One of the biggest stories of the last couple weeks was Ted Cruz’s complete shutout of Donald Trump in the Colorado delegate selection at the Colorado state Republican convention. The story, pushed hard by Trump and his zombie followers, is that the election was “stolen” by Cruz in an “unfair process.”
Okay, fine, sour grapes and all. But on Sunday I watched Media Buzz with Howard Kurtz, and realized that real story is this: the media has not, and apparently will not, do the tiniest bit of research in order to get the grossest, most basic facts about this correct.
“It ain’t what you don’t know that gets you into trouble. It’s what you know for sure that just ain’t so.” — Mark Twain
There are a bunch of myths that everyone on the show repeated as fact. It started with Kurtz himself talking about the “convoluted process” Colorado uses. Ahem:
Myth #1: “The process is convoluted”
Well, here’s the process: there is a caucus, in which any registered Republican may participate, to vote on delegates or to run as a delegate. These delegates go to the county and district caucuses, where some of them are selected by vote to go on as state delegates at the Colorado state convention, where delegates to the national convention are selected. By vote.
Here’s where Heidi Przybyla on Media Buzz confidently asserted …
Myth #2: “The process is ‘voteless'”
Colorado’s process is hardly “voteless.” We’ve got votes coming out of our ears. Tens of thousands of people voted — I’ve seen 65,000 reported, I’ve seen 70,000. No, they’re not “party insiders.” I mean, 70,000 “party insiders” in one state? Come on.
In fact, the process is as exclusive as a thunderstorm — as evidenced by the fact I was elected a state delegate in 1976. Here’s the deal: if you want to have your vote count in the delegate selection process, you have to go to the freaking election. In Colorado this year, the election was on March 1.
These two articles helped pushed the nonsense “voterless” narrative that Colorado had neither primaries nor caucuses, providing the opposite service to readers than one might expect by making this easy stuff hard to understand.
Myth #3: “The process is hard to understand”
Kurtz pushed this one, too.
Folks: I just laid the process out without using any big words beyond “convention” and “delegate.” What I wrote above is simply a paraphrase of the way it was explained to me by the Republican county chairman in Pueblo County when I was elected to be a delegate to the state convention.
Forty years ago.
At age 19.
I really don’t know what to make of this. It wasn’t hard to understand then. And since then, nothing remotely significant about the process was changed.
Myth #4: “The process was changed to damage Trump”
Heidi Przybyla hit on this one a little later in the discussion. Again, it’s what you know that ain’t so that hurts.
The last time the delegate-selection process was changed was in 2002, when we went back to the process we’d used since 1912 after a short experiment with primaries. What changed in 2015 was that we decided to no longer have our traditional non-binding straw poll.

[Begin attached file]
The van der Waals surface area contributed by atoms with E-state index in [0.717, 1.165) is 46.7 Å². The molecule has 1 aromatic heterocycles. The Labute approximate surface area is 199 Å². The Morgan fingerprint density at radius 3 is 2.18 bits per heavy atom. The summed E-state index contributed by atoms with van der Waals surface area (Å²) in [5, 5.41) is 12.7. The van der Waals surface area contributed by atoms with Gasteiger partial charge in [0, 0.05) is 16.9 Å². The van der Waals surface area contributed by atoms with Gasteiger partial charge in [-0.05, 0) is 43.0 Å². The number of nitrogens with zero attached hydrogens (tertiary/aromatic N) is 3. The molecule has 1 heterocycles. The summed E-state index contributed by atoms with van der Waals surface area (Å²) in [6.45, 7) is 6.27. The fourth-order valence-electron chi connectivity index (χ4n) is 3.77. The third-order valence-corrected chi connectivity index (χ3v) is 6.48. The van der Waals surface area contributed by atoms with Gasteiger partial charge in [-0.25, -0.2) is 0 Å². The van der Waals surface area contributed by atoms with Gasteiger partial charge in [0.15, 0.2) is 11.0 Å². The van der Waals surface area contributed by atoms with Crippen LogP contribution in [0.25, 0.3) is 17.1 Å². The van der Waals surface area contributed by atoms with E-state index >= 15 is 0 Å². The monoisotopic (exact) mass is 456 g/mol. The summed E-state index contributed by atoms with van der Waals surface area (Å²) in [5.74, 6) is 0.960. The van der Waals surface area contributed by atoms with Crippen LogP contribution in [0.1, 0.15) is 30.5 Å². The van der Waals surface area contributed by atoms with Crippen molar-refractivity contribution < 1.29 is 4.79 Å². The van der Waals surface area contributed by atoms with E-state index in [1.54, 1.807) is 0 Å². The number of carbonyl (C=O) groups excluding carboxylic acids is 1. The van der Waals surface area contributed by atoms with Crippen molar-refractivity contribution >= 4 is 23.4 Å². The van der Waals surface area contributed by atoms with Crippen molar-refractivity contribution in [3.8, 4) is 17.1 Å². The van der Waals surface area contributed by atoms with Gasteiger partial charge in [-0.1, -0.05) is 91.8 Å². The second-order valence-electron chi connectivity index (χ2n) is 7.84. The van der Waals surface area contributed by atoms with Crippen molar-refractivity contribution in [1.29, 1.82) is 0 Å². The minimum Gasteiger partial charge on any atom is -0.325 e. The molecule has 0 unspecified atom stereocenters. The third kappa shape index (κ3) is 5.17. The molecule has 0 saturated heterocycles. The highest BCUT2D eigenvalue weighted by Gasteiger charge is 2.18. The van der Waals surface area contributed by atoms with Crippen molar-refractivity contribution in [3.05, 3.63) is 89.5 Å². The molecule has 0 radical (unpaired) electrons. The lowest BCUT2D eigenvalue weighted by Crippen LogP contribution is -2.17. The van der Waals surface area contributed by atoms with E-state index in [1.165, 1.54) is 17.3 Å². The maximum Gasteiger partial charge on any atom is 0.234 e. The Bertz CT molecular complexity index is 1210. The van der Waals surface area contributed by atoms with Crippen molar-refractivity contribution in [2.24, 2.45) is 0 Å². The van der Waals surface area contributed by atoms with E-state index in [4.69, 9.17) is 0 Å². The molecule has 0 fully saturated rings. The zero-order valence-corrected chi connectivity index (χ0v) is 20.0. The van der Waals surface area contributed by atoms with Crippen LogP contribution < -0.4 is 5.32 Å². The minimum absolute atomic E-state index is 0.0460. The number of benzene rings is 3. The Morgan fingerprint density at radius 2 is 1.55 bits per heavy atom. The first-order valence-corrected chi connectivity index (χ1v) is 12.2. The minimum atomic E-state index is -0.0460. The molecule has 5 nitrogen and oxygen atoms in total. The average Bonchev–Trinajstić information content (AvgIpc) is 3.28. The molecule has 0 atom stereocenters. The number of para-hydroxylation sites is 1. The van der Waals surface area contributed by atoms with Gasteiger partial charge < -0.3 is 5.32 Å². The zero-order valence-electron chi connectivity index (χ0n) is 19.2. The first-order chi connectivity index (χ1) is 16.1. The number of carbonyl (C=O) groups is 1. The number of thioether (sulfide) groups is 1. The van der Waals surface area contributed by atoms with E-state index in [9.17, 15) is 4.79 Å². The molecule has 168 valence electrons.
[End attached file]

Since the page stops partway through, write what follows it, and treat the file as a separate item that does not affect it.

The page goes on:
Why? Because the Republican National Committee said if we had a straw poll, it had to be binding.
So we had a non-binding straw poll in the past. Now we don’t. Otherwise, the process is essentially identical to what it was when I was elected a delegate to the state convention. Forty years ago.
In fact, the process was established in 1912.
The foresight of the state GOP to establish a process to cheat Trump 104 years before this caucus was amazing.
Myth #5: “A Trump delegate was removed”
On Saturday, April 9, 2016, a man named Larry from Douglas County, CO slandered Douglas County (CO) Republicans on Facebook. In that Facebook post, Larry claimed that he went to his neighborhood caucus meeting on March 1st, at which a precinct captain named Jan Morgan had threatened him about being a Trump supporter, with the implication that Trump supporters would not be allowed to be delegates to the April 9th State Republican Assembly.
The problem? It apparently didn’t happen.
Larry didn’t show up for the district convention where he would have been eligible to be elected to be a delegate to the state convention — or at least he didn’t check in and didn’t sit with the other delegates.
“Jan Morgan” doesn’t exist, at least as a precinct captain in Douglas County (of course there is a Jan Morgan who is a fairly popular political personality, but she’s not from Colorado).
Five myths isn’t a bad score when you realize that it was only part of a four-minute segment. If you want more details, I’ll recommend to you Ari Armstrong’s account. Ari was a delegate to the state convention this year. Follow that link and then follow some of Ari’s links, and you’ll be able to get up to date on the facts of the matter.
Which is exactly what almost no one in the media bothers to do. Instead, they repeat the prevarications, misleading assertions, and outright lies (viz., Drudge’s “no primaries or caucuses” headline) coming out of the Trump campaign. Kurtz had a chance there to have the Fox “brain room” spend ten minutes Googling the facts, and didn’t.
That’s the real story.